Feilding Saleyards, one of the largest in the southern hemisphere, are located only two blocks from Feilding’s town square. 330 sheep pens and a computerized cattle rostrum turn over $ 2 million a week and are the lifeblood of this rural community, only 20 minutes from Palmerston North.
The pungent smell that wafts over the town doesn’t worry the locals, ‘It’s the smell of gold’, they say. Some years ago, there was a move to relocate the yards further out but it came to nothing. Since then, Feilding has attracted many agri-businesses which have made it the biggest rural service centre in the lower north island.
Each week, an average of 15,000 sheep and 1400 head of cattle go under the auctioneer’s hammer. But during the 2013 drought the sheep numbers doubled as farmers were forced to sell off stock. From time-to-time dry weather in the south island brings lambs from Timaru, sheep from Hokitika and even cattle from d’Urville Island in Cook Straight.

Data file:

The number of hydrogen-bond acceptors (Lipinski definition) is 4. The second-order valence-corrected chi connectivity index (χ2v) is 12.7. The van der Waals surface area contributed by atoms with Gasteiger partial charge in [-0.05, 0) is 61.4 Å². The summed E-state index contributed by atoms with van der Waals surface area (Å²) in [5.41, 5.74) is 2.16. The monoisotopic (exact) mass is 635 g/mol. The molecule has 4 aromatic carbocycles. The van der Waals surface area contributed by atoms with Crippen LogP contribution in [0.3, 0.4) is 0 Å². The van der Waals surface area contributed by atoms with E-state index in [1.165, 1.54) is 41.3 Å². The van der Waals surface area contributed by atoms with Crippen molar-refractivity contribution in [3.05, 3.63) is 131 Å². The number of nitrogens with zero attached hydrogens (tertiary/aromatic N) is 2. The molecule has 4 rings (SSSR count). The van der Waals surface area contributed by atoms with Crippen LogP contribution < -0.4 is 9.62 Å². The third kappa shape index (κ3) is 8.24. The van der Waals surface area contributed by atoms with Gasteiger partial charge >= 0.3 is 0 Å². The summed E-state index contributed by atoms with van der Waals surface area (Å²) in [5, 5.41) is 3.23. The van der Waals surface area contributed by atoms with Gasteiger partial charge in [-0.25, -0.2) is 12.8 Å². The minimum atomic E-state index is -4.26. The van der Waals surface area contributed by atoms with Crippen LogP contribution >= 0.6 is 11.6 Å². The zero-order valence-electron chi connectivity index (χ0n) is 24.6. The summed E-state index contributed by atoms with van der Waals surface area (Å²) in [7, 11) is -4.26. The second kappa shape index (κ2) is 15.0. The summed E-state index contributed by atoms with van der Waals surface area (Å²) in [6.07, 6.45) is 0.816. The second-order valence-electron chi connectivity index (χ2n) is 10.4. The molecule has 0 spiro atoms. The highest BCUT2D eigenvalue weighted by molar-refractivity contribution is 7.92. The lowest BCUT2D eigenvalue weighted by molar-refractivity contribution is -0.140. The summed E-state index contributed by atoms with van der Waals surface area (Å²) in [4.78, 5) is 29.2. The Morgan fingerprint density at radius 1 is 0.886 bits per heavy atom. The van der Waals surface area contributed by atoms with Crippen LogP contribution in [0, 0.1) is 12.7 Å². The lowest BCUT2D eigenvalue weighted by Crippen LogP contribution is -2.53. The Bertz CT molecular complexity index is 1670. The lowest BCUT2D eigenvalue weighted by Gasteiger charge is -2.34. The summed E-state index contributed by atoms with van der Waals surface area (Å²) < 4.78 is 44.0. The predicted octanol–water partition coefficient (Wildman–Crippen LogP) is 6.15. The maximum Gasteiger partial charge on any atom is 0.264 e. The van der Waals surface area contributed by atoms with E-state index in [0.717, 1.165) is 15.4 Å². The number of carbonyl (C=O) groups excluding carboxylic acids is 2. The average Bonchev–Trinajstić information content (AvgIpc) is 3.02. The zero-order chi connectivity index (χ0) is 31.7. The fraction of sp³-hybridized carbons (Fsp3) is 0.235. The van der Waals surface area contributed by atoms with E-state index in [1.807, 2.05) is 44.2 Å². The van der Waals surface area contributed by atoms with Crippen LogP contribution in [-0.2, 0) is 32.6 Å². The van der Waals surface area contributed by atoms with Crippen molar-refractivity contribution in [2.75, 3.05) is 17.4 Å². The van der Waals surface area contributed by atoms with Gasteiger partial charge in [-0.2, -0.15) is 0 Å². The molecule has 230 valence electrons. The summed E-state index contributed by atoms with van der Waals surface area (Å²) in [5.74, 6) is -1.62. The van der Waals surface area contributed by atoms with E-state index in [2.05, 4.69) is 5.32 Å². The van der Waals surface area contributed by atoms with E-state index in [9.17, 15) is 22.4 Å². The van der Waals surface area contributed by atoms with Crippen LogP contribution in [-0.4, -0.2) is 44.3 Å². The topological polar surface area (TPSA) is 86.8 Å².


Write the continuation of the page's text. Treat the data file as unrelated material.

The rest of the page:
Auctioneers move from pen to pen, all against the clock, 2 minutes per pen.
In mid-May, at the end of a severe drought, Spectrum’s Jack Perkins was on hand to follow a Friday sale from early morning when dozens of trucks and trailers began unloading livestock. Retired farmers Eric Linklater, Dave Stroud and Feilding Promotions Manager Helen Worboys guided him around the yards.
Retired local farmers and saleyard guides Eric Linklater and Dave Stroud with Feilding Promotions Manager Helen Worboys